The body image concept may develop progressively in young children under the protective environment of the family. Handicaps or disfigurement may take place abruptly during school years. This traumatic experience will induce a variety of character changes. An impaired self-image may be more disabling from a developmental aspect than the patient’s real physical defect. The impact of facial image that cannot escape self-esthetic evaluation, through an abundance of existing comparative elements, may generate negative self-images. The more attention is focused on a particular area, the more people tend to acquire a negative self-image relative to this area. In general, the clinician is not aware of the degree of perception of dentofacial disfigurements by the patient. Its restoration in terms of its potential benefit to mental health may be underestimated. These are the reasons why it appears illusory to undertake any dentofacial restoration, no matter how “artistic” or technical it would be if we are not able to understand and interpret the reality expressed by a countenance and the form of personality manifested. A sanguine, sociable, and outgoing individual who would be deprived of a smile by a dental composition not adapted to the psychologic profile, or a withdrawn, timid individual to whom a sparkling smile would be given, would not be models of harmonious facial composition. Such an imbalance would be perceived by the person’s entourage and, above all, by the person. In turn, this could produce a profound influence on the person’s psyche.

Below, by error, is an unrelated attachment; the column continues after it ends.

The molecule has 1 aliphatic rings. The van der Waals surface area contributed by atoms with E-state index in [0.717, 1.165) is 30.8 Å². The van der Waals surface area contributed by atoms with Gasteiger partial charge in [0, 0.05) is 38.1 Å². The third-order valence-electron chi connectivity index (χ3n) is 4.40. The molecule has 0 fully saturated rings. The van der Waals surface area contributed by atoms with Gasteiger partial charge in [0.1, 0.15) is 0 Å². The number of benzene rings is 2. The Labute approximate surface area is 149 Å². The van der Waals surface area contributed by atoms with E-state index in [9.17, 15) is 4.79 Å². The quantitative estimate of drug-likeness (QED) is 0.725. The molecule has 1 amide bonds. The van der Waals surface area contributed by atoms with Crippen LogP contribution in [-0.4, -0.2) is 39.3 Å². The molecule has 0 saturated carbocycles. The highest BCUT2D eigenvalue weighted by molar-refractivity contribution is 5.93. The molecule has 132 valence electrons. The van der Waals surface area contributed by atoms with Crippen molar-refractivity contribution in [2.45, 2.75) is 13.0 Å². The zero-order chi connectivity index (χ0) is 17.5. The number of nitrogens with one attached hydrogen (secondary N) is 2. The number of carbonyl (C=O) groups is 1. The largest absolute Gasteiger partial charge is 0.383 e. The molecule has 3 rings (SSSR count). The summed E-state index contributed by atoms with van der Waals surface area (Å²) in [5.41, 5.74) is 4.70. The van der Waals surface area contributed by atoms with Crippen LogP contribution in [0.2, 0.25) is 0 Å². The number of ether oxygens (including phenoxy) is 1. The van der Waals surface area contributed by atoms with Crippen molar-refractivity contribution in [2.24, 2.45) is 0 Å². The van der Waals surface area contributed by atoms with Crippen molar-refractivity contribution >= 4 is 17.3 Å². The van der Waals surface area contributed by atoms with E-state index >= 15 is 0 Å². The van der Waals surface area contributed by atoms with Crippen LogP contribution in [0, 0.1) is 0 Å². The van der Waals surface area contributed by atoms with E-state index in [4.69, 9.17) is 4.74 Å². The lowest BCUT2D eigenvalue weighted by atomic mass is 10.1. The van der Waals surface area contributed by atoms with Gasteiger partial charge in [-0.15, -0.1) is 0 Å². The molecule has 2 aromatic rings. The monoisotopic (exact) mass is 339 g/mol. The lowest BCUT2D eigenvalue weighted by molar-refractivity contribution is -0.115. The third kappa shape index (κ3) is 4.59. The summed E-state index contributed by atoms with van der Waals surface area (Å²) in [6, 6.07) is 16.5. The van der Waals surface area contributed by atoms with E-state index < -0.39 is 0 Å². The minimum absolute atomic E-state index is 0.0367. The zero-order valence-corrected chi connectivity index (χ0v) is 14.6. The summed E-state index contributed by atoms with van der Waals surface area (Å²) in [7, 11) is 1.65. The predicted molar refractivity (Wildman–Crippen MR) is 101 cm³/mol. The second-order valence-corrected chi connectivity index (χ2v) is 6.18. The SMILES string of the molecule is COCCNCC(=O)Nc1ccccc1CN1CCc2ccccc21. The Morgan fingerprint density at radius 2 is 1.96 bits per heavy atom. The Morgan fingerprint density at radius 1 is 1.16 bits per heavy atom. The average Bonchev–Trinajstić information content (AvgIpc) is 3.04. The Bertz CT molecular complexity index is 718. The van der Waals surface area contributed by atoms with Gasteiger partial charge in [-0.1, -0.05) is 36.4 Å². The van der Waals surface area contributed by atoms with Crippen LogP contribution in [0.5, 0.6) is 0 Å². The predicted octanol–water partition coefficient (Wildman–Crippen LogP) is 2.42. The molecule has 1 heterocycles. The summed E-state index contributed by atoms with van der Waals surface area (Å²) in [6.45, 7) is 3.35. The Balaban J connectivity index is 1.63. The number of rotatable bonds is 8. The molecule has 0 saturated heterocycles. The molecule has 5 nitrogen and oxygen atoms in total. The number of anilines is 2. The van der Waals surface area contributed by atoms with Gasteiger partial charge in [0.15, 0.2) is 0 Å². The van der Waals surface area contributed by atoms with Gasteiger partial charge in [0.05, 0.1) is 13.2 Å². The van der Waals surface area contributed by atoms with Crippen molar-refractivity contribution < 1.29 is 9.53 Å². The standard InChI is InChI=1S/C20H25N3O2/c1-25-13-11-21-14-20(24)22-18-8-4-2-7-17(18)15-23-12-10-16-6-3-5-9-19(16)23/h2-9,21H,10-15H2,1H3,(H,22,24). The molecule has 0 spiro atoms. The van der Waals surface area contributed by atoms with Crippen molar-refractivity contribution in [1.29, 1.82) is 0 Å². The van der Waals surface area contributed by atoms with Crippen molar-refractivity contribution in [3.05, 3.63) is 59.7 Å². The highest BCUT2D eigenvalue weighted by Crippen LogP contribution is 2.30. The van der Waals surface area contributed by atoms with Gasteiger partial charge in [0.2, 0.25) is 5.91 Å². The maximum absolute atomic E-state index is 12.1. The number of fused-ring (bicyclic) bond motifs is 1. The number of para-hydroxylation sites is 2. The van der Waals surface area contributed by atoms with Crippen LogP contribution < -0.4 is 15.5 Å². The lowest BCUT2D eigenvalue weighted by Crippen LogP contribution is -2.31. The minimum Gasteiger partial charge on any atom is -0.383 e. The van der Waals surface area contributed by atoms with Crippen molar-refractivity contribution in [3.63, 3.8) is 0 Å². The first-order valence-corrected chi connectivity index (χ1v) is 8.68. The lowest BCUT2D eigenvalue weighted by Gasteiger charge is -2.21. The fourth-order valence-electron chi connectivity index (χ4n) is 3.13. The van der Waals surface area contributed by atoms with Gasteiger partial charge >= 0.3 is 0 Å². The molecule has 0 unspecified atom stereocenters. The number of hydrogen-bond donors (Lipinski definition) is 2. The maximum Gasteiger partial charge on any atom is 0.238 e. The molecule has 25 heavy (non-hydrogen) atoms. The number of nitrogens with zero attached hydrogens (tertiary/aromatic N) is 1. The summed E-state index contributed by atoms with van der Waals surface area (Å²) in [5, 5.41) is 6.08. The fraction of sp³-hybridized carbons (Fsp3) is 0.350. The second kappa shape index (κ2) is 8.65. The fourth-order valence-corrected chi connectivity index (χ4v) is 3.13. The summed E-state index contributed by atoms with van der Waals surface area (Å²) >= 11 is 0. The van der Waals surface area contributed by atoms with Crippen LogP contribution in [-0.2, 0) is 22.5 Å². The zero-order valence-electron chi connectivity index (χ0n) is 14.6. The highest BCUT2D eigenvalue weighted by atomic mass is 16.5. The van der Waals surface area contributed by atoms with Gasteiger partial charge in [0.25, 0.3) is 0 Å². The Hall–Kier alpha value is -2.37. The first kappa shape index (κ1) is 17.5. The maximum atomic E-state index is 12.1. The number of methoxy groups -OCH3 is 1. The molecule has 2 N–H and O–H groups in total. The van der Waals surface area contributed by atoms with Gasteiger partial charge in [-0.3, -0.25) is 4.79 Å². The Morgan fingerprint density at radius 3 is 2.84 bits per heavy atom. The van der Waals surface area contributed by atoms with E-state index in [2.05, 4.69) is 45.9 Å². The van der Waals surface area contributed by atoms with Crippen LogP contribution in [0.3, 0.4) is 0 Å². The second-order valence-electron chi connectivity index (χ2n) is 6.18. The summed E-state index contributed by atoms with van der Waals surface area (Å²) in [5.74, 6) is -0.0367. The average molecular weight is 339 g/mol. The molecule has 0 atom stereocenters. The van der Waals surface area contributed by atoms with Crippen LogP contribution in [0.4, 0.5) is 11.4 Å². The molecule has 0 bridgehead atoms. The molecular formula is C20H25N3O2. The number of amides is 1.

The facial map (and with it the mouth) undergoes progressive and various morphologic changes during a lifetime, indicating an individual’s reactions to life events and character maturity. Clinical practice widely demonstrates that the influence of oral pathologies not only accelerates but deeply accentuates these morphologic changes, causing erroneous morphopsychologic and esthetic perception (Figs 3-5 and 3-6). This suggests our professional implication in the restoration of a facial appearance, reflecting both esthetic harmony and morphopsychologic equilibrium in conformity with the patient’s needs and desires. In effacing the negative impacts of life that affect body image perception, physical and psychic radiance will be naturally restored (Figs 3-7 and 3-8).
Fig 3-5 Sketch of an individual in his 30s exhibiting well-maintained facial traits, with a marked expansion of the lower third of the face, reflecting a capacity for physical activities.
Fig 3-6 The same individual in his early 50s showing a decrease of the lower facial zone with pronounced facial traits, manifestations of oral pathologies, which alter the evaluation of his morphopsychologic profile.
Fig 3-7 In a large number of individuals the physical appearance reflects neither the true age nor personality.
Fig 3-8 Adequate oral rehabilitation has a direct impact on the restoration of physical and psychic radiance.
Until the latter part of the nineteenth century, people were considered adults wh/>